2002 Seismological Society of America Annual Meeting Abstract Volume.
ASTER, R.C., MAH, S., RUIZ, M., FROSTENSON, D., DESMARAIS, E., KYLE, P., Earth and Environmental Science Department, New Mexico Institute of Mining and Technology, Socorro, NM 87801, firstname.lastname@example.org; McIntosh, W., and Dunbar, N., New Mexico Bureau of Geology and Mineral Resources, New Mexico Institute of Mining and Technology, Socorro, NM 87801.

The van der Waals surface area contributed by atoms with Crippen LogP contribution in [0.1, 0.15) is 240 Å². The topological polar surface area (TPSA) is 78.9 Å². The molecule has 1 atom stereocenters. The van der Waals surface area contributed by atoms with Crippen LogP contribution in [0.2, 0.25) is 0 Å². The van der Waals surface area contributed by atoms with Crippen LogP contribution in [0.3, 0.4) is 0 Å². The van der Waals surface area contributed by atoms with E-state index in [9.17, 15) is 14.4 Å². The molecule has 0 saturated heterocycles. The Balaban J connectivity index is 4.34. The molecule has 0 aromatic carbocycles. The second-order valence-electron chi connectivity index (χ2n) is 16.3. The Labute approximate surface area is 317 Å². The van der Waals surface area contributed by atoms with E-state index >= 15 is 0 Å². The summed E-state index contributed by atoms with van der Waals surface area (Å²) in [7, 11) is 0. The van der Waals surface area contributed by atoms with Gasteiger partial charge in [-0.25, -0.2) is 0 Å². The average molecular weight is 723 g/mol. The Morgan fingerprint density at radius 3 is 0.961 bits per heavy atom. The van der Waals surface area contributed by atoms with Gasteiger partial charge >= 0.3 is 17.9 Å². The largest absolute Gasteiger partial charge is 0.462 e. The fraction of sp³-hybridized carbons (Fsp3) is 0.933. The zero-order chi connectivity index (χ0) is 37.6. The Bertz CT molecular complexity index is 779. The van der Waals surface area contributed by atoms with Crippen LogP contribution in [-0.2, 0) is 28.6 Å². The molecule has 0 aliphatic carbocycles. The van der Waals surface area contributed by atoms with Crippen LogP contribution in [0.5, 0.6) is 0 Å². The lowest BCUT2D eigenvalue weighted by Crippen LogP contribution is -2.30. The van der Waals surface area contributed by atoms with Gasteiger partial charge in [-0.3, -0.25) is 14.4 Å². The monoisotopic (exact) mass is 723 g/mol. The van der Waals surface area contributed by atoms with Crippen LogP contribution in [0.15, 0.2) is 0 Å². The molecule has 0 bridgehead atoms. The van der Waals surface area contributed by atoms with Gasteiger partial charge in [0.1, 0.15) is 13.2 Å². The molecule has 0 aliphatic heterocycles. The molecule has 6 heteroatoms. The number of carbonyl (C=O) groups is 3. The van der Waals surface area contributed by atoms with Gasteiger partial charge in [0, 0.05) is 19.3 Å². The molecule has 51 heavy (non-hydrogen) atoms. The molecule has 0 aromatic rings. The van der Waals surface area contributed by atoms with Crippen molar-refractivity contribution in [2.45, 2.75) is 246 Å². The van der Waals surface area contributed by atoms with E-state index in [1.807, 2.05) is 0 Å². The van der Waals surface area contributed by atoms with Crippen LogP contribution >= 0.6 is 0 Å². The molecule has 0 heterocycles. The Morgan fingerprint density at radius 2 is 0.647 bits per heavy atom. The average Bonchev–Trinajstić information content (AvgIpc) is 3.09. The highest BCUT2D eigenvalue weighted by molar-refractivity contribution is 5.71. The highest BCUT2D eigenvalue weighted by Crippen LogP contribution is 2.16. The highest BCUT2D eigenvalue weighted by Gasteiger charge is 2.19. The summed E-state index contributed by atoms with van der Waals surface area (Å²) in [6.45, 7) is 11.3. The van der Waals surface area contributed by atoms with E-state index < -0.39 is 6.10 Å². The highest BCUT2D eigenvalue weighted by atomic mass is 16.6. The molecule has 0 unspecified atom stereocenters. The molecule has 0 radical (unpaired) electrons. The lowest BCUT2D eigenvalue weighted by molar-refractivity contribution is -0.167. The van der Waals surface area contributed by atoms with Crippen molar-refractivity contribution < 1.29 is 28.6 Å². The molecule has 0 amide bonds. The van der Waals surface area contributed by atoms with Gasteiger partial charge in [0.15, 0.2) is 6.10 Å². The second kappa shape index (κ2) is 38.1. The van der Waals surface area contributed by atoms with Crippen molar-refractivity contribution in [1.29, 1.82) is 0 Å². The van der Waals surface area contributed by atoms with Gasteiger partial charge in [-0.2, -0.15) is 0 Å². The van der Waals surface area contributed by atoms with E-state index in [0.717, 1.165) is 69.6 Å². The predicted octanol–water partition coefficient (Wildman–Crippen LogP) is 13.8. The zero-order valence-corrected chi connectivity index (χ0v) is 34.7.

Strombolian explosions from the persistent phonolitic lava lake of Mount Erebus have been intermittently observed with PASSCAL and (more recently) with permanent broadband seismometers at vent-radial distances from 0.7 to 2.5 km since 1996. Since 2000 a time-stamped infrared-sensitive camera on the crater rim has also provided video observations. Strombolian explosions are also ubiquitously accompanied by oscillatory very-long-period (VLP) signals observed in the near-field by broadband seismometers. VLP onsets precede seismoacoustic onsets by approximately 4 s, persist for up to 6 minutes, and dominate near-field displacements with approximate moments (up to 1013 N-m) that exceeds explosion short-period moments by approximately 2 orders of magnitude. VLP signals have modal spectra with principal periods near 20.7, 11.8, and 7.7 s and Q values of approximately 10. Stacks of similar VLP events show numerous higher modes, particularly at periods near 4.8 s, 3.5, and 2.6 s. VLP particle motions are approximately vent-radial, but show azimuthal and dip inconsistencies, probably due to an asymmetric quasistatic elastic response due to strength and/or topographic variations. We postulate that Erebus VLP excitation represents conduit constriction-induced resonance during refilling and/or lossy internal gravity waves excited in the strong pycnocline expected in a highly vesiculated upper conduit system. The moment discrepancy between the short-period and VLP signals indicates a gravitational energy source for VLP excitation from gravitational potential energy released during the buoyant ascension of the eruptive gas slug and subsequent refilling of the eviscerated lava lake. Seasonal variations in the time- and frequency-domain signature suggest that VLP excitation at Erebus is sensitive to progressive changes in shallow conduit conditions.